Cox, a retired government teacher, is a more mild-mannered candidate than Chase and Snyder. In an interview, he said he has spent a lot of time traveling the state and talking to voters about cutting taxes, making Virginia a good place to do business, and boosting education spending — issues that he believes play to Republicans and a broader audience of Virginians. He said pushing back against Democratic control in Richmond is top of mind for Republican voters, and he is making the case that he is the one candidate in the field who can win.
“I like to say I come from the bluest district in the state,” said Cox, who in 2019 won re-election in a House district that now leans Democratic after it was redrawn by the courts, which found the seat had been racially gerrymandered by Republicans in 2011.
“Republican voters like that. They want to win in November.”
Cox has faced some criticism in the race over his vote to expand Medicaid in Virginia, a deeply unpopular issue with Republicans. Cox supported Medicaid expansion as speaker after opposing it for almost five years. The move came after Democrats picked up 15 seats in the 2017 House elections.
But Cox is quick to defend a conservative voting record on such issues as tax increases, same-sex marriage, abortion and gun control.
“What I try to emphasize is that we need to pick the most electable candidate,” he said, “and also someone that has fought the Democrats, defeated policies that are very bad.”
Cox is also a powerful fundraiser. At the close of the year, he had nearly $700,000 in cash, compared with Chase’s roughly $260,000. The other candidates entered after the filing deadline. The next round of reports will be published April 15.
There are no questions about Youngkin’s financial prowess in the race.
Youngkin recently retired as CEO of The Carlyle Group, a global private equity firm, and his net worth is estimated at more than $200 million, according to published accounts. In 2019, his compensation package at The Carlyle Group approached $17 million.
In an interview, Youngkin said he leads with the fact that he is a political outsider.
“I actually wasn’t born with a silver spoon in my mouth. I worked really hard,” Youngkin said. “I bring the exact same mentality to running for governor. I’m not a politician. I’m a 30-year business guy, and I understand what it means to deliver results.”
Youngkin said he is selling himself as a God-fearing conservative who can deliver economic growth and new jobs to Virginia, and who broadly opposes public restrictions around COVID-19 that have been in place “unnecessarily long.” In a recent ad themed around the NCAA college basketball tournament, Youngkin — who played basketball at Rice University — vowed to “stop the madness” coming out of Richmond.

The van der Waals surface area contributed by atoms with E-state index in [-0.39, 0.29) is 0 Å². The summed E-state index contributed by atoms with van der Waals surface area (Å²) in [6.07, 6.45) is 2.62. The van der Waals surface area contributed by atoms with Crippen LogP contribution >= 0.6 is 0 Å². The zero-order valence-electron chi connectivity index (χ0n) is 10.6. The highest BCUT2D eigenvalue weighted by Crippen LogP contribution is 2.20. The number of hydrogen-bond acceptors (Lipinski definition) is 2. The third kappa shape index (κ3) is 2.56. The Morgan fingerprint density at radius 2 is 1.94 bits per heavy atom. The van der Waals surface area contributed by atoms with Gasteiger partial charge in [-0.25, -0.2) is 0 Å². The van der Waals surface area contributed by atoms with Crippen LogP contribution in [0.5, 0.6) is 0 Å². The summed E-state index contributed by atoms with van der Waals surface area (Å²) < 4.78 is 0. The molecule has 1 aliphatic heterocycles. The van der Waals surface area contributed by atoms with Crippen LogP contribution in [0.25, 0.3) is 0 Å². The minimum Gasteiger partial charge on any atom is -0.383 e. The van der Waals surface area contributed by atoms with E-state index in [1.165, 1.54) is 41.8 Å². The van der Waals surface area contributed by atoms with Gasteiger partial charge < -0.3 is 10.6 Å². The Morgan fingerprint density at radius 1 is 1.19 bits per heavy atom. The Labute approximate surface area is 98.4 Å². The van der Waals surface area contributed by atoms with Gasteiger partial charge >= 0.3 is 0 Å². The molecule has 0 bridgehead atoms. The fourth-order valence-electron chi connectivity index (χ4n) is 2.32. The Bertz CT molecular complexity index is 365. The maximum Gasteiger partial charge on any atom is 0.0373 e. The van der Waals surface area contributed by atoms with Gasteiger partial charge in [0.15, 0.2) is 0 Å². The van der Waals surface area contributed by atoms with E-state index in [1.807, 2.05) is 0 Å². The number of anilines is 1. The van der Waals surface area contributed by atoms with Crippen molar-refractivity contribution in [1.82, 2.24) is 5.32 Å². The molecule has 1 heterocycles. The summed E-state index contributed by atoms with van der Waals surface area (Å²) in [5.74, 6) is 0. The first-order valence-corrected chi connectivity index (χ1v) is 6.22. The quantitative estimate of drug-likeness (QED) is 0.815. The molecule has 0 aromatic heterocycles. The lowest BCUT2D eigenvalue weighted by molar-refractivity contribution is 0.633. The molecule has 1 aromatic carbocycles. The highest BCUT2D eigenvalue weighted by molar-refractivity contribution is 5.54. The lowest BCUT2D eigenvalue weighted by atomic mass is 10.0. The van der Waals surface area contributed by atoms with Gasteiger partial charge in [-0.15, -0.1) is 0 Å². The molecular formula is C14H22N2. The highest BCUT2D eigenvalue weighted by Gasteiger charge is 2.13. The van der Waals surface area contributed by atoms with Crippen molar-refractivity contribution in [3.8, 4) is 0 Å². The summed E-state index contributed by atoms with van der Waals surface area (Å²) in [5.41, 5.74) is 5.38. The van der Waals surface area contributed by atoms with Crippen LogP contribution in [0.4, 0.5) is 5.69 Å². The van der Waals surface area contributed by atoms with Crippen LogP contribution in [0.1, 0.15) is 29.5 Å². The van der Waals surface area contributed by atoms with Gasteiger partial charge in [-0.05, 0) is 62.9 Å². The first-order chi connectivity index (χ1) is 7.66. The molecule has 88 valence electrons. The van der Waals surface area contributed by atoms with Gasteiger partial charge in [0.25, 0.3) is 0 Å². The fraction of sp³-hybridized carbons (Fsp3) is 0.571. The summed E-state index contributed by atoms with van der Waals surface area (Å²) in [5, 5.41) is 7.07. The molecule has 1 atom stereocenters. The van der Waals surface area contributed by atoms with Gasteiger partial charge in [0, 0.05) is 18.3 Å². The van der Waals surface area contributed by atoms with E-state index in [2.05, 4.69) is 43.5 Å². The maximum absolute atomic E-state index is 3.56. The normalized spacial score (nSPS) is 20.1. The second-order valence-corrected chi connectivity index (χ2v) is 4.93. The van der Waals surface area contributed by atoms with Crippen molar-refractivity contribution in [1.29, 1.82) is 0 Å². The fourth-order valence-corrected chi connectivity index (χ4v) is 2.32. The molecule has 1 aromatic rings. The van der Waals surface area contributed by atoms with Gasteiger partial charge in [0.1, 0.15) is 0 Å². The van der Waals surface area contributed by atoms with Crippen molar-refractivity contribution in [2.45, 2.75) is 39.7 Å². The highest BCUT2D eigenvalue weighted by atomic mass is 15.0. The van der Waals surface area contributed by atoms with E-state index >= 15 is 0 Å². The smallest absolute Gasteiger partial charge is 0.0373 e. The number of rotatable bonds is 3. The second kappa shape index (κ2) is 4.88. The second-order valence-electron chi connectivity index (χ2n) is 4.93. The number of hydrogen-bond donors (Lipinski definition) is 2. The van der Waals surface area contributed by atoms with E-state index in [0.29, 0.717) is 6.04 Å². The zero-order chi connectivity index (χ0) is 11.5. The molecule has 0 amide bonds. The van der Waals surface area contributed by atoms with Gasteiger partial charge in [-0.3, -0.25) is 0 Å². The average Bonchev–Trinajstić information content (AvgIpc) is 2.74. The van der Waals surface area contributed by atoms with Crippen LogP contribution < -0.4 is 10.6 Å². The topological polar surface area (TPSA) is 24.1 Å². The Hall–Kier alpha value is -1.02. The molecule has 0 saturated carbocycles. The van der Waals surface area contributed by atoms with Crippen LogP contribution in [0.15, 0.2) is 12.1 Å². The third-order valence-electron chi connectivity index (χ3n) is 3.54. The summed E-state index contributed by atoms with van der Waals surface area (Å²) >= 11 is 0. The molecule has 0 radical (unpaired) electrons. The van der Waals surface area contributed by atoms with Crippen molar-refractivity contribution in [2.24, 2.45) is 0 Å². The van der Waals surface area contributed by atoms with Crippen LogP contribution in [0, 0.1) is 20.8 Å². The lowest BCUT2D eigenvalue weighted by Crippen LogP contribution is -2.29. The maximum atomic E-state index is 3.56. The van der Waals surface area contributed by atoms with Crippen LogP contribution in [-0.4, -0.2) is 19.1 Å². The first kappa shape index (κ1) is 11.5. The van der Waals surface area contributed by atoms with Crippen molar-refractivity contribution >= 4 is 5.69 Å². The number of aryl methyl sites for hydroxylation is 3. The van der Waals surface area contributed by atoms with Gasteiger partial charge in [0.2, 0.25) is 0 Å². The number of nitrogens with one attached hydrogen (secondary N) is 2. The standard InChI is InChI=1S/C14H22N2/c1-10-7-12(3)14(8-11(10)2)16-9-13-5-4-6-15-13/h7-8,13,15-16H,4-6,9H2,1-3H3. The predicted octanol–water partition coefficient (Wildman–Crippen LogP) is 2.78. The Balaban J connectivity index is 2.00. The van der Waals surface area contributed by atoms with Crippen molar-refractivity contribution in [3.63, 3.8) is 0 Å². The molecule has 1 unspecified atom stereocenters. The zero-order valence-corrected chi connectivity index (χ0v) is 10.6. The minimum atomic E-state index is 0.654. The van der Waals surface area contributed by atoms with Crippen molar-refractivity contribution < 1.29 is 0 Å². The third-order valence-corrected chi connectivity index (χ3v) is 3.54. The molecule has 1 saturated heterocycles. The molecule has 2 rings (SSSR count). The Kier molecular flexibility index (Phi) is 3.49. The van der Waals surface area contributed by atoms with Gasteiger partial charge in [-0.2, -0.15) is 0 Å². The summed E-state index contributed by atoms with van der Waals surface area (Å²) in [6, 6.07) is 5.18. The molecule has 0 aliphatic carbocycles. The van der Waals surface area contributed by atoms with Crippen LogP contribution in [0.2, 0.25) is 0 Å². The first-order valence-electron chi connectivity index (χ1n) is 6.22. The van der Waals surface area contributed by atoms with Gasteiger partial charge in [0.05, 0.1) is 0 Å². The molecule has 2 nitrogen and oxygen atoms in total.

He, too, called into question the integrity of the country’s election and vowed reforms.
Youngkin’s ability to self-fund could make him a formidable general election candidate against any of the Democrats, particularly McAuliffe, a well-connected and powerful fundraiser. The GOP was outspent in the last two election cycles — including in 2019, when it lost power of both legislative chambers.
But first, he would have to clear the GOP convention, a contest where funding and advertising matters less than in a statewide primary in which any registered voter can cast a ballot.
“I’m not sure how much your money matters right now for a convention like this. The people that are going to show up are the faithful, who have been engaged forever. If you’re not super well-known, it’ll be hard for you to attract their attention and their trust,” Kidd said.
“There’s a challenge going into a statewide race not having spent years chewing the ground,” he said. “You can’t just decide at the last minute, in January, that you want to run for governor and compete in a convention.”
The race’s three other entrants may face the same challenge. They are running lower-profile campaigns and might struggle to gain traction with the convention just six weeks away.
Army veteran Sergio de la Peña previously served as a Trump Pentagon appointee handling defense issues focused on the Western Hemisphere. De la Peña was born in Mexico “in a home with dirt floors and no running water.” He said in a campaign video that he is proof of the American dream, a notion he says is “under assault from far-left socialists.”
Doran is the former president of a Washington think tank focused on European policy. Doran says that experience included helping countries formerly in the Soviet bloc rebuild from the “ravages of socialism.” Doran also wrote a book about disrupting large monopolies and supporting free-market economics. He is calling for phasing out the state income tax.
The race’s final entrant is former Roanoke Sheriff Octavia Johnson, the only Black candidate in the GOP contest for governor. When she announced her campaign, Johnson said she was running because she is “not happy with the direction our state has taken in the past four years,” and could bring a “fresh perspective.”
In a statement, signed by all Democratic candidates except Fairfax, the candidates called the Republican field “a step beyond the far right extremism that has become the norm in the Virginia GOP” — laying out the strategy the party will use to energize its base come November.
A decision on the nominating method for the GOP nomination came after months of messy, internal debate. Anderson said the resulting plan — a “disassembled convention” with 37 locations — will allow Republicans across the state to vote without having to travel long distances.
The drive-thru format, he said, respects “the COVID-19 protocols that are in place and that could be in place by May.”
The 37 voting sites have not been finalized, but Anderson said the party’s 11 district chairs have until April 12 to finalize those plans.
Once the voters — convention delegates elected by local party units — arrive at their polling places, they’ll be asked to rank the candidates in order of preference. If no candidate is ranked as the top choice of more than 50% of voters — which is unlikely in such a crowded field — the candidate who is favored by the fewest number of voters is tossed out, and the second-choice candidates in all of those ballots receive additional votes.
That process continues from the bottom up until any one candidate has 50.01% of the vote.
Republicans will choose their nominee weeks before the state-run Democratic primary on June 8.